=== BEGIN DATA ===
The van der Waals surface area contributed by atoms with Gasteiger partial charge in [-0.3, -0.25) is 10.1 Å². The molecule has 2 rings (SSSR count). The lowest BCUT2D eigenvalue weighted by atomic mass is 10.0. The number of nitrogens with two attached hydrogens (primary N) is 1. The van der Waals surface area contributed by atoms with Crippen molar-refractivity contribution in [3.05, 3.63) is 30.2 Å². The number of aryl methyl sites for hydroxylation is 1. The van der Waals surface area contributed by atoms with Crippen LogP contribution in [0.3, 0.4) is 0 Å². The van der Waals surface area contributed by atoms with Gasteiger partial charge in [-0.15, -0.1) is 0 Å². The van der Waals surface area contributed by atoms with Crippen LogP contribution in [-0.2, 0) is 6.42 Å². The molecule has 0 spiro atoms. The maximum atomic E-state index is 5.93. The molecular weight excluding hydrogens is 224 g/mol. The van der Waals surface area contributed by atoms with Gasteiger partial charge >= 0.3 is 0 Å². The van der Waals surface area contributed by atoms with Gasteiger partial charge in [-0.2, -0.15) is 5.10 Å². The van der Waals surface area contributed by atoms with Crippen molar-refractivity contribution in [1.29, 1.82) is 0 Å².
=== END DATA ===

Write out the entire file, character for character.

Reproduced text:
The van der Waals surface area contributed by atoms with Gasteiger partial charge in [-0.3, -0.25) is 10.1 Å². The molecule has 2 rings (SSSR count). The lowest BCUT2D eigenvalue weighted by atomic mass is 10.0. The number of nitrogens with two attached hydrogens (primary N) is 1. The van der Waals surface area contributed by atoms with Crippen molar-refractivity contribution in [3.05, 3.63) is 30.2 Å². The number of aryl methyl sites for hydroxylation is 1. The van der Waals surface area contributed by atoms with Crippen LogP contribution in [0.3, 0.4) is 0 Å². The van der Waals surface area contributed by atoms with Gasteiger partial charge in [-0.15, -0.1) is 0 Å². The van der Waals surface area contributed by atoms with Crippen LogP contribution in [-0.2, 0) is 6.42 Å². The molecule has 0 spiro atoms. The maximum atomic E-state index is 5.93. The molecular weight excluding hydrogens is 224 g/mol. The van der Waals surface area contributed by atoms with Gasteiger partial charge >= 0.3 is 0 Å². The van der Waals surface area contributed by atoms with Gasteiger partial charge in [-0.2, -0.15) is 5.10 Å². The van der Waals surface area contributed by atoms with Crippen molar-refractivity contribution in [1.29, 1.82) is 0 Å².